Security in focus
Avid concertgoer Mark Churaman can’t shake the disturbing images of the suicide bombing that tore through the Manchester Arena on Monday night.
He was at the venue himself a few years ago and remembers filing out of the same rows of seats where hundreds of unsuspecting teenagers ran for their lives.
And he’s stood inside the vast foyer where many of the 22 victims died when an explosive ripped through the space.
“It made my stomach roll,” the 32-year-old Toronto resident said of hearing the details about the terrorist attack at the Ariana Grande concert.
“I can only imagine the chaos and madness that must’ve occurred there.”
Churaman, who estimates he’s attended more than 300 concerts since he was a teenager and sees roughly 30 shows every year, said he was also shaken by the November 2015 terrorist attack at the Bataclan in Paris that left 89 people dead.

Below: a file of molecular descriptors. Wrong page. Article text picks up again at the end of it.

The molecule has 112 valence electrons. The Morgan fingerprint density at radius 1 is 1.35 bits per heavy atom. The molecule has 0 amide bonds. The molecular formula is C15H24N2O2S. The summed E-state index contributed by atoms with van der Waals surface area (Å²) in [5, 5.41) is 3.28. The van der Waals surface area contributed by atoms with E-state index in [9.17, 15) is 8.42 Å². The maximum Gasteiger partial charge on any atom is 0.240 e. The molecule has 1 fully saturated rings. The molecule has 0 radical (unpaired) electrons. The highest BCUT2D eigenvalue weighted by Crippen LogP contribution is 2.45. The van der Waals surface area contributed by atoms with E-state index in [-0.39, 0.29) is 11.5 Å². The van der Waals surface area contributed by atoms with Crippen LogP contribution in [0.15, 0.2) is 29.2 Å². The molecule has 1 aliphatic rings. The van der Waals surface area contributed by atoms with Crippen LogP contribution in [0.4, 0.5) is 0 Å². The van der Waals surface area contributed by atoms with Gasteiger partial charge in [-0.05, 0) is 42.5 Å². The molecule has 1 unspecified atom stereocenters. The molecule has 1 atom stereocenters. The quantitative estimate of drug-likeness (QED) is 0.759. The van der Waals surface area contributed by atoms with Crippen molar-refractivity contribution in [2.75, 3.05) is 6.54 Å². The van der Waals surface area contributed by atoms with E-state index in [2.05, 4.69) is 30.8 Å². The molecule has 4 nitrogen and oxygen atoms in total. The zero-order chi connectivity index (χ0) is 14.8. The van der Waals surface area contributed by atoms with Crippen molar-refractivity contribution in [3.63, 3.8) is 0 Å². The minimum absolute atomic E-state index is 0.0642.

“Any time I go to a show now the thought does cross my mind — what if something happens,” he said.
“Concerts are supposed to be an escape from the darkness and the negativity of the world.
“But I do try to not let that affect the moment.”
Some venues are taking extra steps to ensure concertgoers feel safer in the coming weeks, even if there isn’t any sign of imminent danger.
Heightened security is planned for Toronto’s Air Canada Centre where Canadian superstar the Weeknd is scheduled to play back-to-back shows this weekend. Other international stars like the Chainsmokers and Neil Diamond are slated for the coming weeks.
People gesture as they attend a vigil in Trafalgar Square, London, Tuesday for the victims of the attack which killed over 20 people as fans left a pop concert by Ariana Grande in Manchester on Monday night.